Second chances

Pima Community College was the site last week of an important conference about a workforce development topic that often is overlooked and misunderstood: employing people who are re-entering society after serving time in prison or jail.

Some 300 people took part in “Second Chance,” a community conference held Sept. 27 at PCC’s West Campus. The Primavera Foundation, Community Partnership of Southern Arizona and the Pima County Attorney’s Office collaborated with the office of Tucson Mayor Jonathan Rothschild and a wide variety of community groups to bring together employers, resources and those who are re-entering society.

Throughout the conference, speakers touched on the correlation between educational achievement and successfully transitioning out of the criminal justice system. Lack of education was noted as one of the prime risk factors for recidivism. The conference heard about the importance of helping former offenders with soft skills such as résumé writing. Keynote speaker Diane Williams of the Safer Foundation highlighted a promising partnership between community colleges and the Illinois corrections system in which students are trained in computer machine technology. Nine of the 15 students in the program were offered high-paying employment before they completed their studies.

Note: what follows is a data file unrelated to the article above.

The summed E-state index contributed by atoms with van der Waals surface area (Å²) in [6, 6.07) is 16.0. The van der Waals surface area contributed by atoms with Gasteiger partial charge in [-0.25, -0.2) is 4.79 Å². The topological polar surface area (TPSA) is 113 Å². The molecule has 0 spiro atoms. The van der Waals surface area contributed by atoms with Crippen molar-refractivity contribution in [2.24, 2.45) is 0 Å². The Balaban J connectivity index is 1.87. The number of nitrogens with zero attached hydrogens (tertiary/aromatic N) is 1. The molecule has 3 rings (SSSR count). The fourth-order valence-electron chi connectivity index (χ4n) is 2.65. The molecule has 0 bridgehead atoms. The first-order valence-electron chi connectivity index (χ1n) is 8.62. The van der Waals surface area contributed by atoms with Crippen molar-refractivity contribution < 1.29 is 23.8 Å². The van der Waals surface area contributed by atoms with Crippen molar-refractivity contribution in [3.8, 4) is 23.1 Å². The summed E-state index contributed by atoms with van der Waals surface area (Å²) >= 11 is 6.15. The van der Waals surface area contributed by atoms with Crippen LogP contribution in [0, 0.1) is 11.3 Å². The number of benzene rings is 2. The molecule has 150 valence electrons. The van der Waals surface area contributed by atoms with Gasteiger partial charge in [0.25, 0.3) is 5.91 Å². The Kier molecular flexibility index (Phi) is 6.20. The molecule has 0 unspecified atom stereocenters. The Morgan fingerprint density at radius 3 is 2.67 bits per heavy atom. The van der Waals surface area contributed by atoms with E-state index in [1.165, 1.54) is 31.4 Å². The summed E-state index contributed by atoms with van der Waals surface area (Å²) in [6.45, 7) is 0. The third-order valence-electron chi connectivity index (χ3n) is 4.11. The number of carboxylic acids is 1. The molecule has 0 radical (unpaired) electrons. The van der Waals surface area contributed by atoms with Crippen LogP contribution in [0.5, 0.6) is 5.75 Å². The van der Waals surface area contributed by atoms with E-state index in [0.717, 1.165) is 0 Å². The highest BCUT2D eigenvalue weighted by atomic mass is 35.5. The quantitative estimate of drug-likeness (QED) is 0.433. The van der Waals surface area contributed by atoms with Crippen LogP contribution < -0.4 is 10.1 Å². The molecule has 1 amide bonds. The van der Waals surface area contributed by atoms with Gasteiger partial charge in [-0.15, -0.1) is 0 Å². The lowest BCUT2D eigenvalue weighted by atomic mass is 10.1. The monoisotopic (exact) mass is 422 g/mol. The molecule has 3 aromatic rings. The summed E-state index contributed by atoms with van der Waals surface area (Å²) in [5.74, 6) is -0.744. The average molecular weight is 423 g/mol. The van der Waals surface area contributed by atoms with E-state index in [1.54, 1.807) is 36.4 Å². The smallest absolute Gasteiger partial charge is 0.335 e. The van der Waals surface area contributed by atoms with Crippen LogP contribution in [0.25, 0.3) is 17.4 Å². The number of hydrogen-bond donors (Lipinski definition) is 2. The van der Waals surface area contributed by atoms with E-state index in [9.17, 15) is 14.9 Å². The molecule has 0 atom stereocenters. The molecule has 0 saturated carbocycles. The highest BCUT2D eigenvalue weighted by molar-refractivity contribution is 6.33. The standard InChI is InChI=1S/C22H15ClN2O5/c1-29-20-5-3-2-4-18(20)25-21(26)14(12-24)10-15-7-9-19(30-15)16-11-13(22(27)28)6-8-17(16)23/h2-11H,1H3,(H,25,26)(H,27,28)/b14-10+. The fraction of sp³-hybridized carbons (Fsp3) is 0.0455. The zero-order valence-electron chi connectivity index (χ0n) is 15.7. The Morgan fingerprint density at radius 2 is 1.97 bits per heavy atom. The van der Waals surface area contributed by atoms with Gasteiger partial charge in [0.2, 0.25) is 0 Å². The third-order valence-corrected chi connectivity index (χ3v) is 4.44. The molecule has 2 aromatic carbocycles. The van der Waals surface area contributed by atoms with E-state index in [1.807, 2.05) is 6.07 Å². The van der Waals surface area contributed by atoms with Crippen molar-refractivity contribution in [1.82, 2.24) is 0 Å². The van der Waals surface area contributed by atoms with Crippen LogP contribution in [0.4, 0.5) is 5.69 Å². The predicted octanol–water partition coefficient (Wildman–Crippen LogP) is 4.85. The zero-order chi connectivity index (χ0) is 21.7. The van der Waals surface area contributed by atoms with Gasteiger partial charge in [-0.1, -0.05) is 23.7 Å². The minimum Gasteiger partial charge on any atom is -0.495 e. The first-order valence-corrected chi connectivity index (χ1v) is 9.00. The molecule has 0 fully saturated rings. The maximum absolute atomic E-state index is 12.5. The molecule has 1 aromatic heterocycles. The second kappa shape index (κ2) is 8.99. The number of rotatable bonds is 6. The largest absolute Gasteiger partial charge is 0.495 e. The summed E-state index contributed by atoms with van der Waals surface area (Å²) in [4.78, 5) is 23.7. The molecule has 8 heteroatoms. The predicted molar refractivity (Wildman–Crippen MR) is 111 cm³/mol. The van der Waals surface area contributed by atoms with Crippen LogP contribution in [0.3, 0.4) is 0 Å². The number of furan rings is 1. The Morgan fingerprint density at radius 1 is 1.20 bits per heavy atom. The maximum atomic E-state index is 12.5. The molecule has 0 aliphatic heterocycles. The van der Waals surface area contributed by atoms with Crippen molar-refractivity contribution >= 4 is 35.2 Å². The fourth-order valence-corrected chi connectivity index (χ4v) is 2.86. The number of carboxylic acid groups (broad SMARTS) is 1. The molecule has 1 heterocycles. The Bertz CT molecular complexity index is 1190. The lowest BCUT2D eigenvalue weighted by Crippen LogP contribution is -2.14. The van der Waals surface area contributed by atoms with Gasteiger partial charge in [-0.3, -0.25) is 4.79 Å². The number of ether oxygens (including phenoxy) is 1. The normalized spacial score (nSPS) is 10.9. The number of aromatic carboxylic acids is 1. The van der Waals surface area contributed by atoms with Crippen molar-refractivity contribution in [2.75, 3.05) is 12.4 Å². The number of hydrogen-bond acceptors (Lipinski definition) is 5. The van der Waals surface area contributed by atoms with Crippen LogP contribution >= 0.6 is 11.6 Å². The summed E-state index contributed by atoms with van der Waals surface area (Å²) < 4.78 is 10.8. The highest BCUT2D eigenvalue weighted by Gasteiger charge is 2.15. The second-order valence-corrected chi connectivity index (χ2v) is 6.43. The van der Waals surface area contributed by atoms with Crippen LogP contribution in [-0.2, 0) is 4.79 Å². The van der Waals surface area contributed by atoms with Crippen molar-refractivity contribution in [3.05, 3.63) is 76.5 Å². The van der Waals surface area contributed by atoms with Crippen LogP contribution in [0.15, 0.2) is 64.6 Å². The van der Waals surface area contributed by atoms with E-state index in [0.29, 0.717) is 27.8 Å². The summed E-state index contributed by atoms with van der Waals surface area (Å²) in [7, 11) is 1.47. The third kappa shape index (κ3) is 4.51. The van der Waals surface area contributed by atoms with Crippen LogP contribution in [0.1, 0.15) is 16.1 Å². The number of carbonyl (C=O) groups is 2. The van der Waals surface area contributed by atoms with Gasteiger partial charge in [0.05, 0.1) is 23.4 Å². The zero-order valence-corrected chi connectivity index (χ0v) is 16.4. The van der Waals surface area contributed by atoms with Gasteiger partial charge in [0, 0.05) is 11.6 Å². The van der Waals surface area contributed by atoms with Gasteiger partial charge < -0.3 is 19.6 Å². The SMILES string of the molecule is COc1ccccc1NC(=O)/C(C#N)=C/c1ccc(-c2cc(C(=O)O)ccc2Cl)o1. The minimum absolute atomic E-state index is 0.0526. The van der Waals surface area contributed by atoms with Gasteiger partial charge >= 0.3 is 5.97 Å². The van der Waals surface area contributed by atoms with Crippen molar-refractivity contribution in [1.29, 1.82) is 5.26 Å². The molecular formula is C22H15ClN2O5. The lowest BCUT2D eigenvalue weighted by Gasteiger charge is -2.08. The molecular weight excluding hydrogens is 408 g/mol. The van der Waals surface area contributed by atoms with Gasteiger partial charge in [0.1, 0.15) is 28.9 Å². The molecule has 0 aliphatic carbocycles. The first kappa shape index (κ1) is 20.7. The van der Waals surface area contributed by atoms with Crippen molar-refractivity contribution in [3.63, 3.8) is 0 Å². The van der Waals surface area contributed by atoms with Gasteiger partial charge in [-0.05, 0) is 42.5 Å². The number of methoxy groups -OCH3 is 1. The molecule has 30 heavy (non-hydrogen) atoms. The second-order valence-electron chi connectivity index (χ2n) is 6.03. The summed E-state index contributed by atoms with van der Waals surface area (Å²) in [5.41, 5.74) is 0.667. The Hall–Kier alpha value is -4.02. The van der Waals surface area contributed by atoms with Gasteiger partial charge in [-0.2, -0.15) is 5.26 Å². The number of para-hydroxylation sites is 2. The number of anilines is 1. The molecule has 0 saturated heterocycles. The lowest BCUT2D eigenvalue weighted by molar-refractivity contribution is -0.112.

As often is true, the personal success stories of Tucsonans provided some of the most memorable moments of the conference. You can hear two of those stories in this compelling video.

PCC has long recognized the connection between education and a stable, prosperous society. For more than 20 years, PCC has provided educational opportunities for inmates in state and federal prisons in the Tucson area.

At Arizona State Prison Complex-Tucson, we offer five occupational majors – Automotive, Construction, Computer Applications, HVAC/Air Conditioning and Solar Panel Installation. Our current enrollment is about 340. Each year, about 150 students complete our programs.

Over the past three years, we provided General Education courses, and several inmates received associate’s degrees. Unfortunately, U.S. Department of Education eliminated funding for this project.

The College will be meeting with state prison officials to explore new education options for those about to exit the prison system. PCC and its community partners understand the importance of second chances, and helping our neighbors move forward with their lives.

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